More fracked gas means more of these pipelines, more explosions (such as this one in Oklahoma), more leaking methane, more gathering lines and more compressor stations, which brings us back to Myersville.
Dominion’s shiny maps on display in Myersville included a marker for Cove Point. Would the Myersville compressor station transport fracked gas to the LNG export facility, residents wanted to know? No, the Dominion salesmen said. Well, maybe, they corrected themselves. The gas, they said, is for Baltimore Gas & Electric (BGE) and Washington Gas Energy Services (WGE) customers. But BGE and WGE can do whatever they want with the gas.
Myersville is only the beginning. It is part of a next generation of fossil fuel extraction. When the easy fossil fuels dwindled, we should have shifted to renewables, but we didn’t. We opted instead for extremes to get another fossil fuels fix—from tar sands to mountaintop removal of coal to drilling under the oceans to fracking to incinerators. At every turn, we have left sacrificed communities, people and other species forced to live with poisoned land, air and water.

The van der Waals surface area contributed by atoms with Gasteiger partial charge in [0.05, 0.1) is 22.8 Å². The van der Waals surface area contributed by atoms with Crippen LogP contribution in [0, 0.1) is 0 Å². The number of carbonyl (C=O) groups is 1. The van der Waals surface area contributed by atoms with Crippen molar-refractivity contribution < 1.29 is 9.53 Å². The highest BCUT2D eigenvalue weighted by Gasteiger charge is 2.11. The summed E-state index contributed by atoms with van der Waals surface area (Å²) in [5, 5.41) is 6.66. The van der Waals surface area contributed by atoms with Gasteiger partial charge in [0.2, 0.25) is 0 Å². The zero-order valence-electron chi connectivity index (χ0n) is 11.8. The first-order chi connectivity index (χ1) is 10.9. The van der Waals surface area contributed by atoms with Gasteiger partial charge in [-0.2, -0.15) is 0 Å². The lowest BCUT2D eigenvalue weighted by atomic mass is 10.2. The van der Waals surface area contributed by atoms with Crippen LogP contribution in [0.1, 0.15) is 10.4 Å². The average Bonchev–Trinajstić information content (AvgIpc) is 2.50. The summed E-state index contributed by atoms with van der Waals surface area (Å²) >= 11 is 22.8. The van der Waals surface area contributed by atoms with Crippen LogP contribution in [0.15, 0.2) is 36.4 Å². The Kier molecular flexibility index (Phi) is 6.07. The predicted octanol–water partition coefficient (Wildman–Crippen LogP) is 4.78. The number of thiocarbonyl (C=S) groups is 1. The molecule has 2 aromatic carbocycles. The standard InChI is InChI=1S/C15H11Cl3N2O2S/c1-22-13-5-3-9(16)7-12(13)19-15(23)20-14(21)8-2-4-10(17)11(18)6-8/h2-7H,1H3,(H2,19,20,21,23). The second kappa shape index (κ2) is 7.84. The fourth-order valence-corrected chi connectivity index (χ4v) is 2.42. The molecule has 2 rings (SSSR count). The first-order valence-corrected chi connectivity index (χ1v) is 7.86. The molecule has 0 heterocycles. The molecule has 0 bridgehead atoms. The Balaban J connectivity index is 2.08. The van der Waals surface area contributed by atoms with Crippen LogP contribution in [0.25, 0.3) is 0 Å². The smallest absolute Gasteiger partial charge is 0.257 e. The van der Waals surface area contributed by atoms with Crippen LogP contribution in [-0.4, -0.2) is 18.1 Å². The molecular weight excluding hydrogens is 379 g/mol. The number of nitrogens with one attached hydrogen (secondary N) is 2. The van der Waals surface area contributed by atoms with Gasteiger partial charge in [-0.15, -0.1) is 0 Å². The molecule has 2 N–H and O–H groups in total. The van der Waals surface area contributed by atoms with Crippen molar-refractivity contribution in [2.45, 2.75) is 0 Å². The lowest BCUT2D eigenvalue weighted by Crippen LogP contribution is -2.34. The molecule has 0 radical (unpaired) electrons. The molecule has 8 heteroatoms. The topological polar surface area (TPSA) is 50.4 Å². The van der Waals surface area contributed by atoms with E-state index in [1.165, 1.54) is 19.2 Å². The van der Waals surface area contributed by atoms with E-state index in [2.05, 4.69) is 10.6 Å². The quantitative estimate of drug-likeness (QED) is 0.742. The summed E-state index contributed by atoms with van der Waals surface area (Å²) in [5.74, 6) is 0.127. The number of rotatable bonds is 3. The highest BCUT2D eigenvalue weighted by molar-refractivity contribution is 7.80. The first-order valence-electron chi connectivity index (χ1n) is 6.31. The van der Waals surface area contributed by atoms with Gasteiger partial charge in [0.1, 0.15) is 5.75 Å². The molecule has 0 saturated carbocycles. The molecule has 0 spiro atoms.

We have a chance to stop this machinery, to keep our communities safe and create many new jobs, but we will need all hands on deck. Here’s the plan:
- Chesapeake Climate Action Network (CCAN) has a nine-city Crossroads Tour about Cove Point. The final event is in Columbia on Tuesday, Dec. 3, from 7:30 to 9 p.m., at the East Columbia branch of the library. Sign up here.
- CCAN also is pressuring Gov. Martin O’Malley to insist on an Environmental Impact Statement, instead of the weaker Environmental Assessment. You can sign a petition here.
In the June 2012 issue of the journal Nature, researchers said the Earth was headed for calamitous changes and mass extinctions. At a recent forum in Howard County, a U.S. Department of Agriculture scientist talking about the effect on agriculture of climate change said, “I have a lot of colleagues who have been losing sleep for a lot of years.” While scientists are losing sleep, too many of the rest of us have been sleepwalking.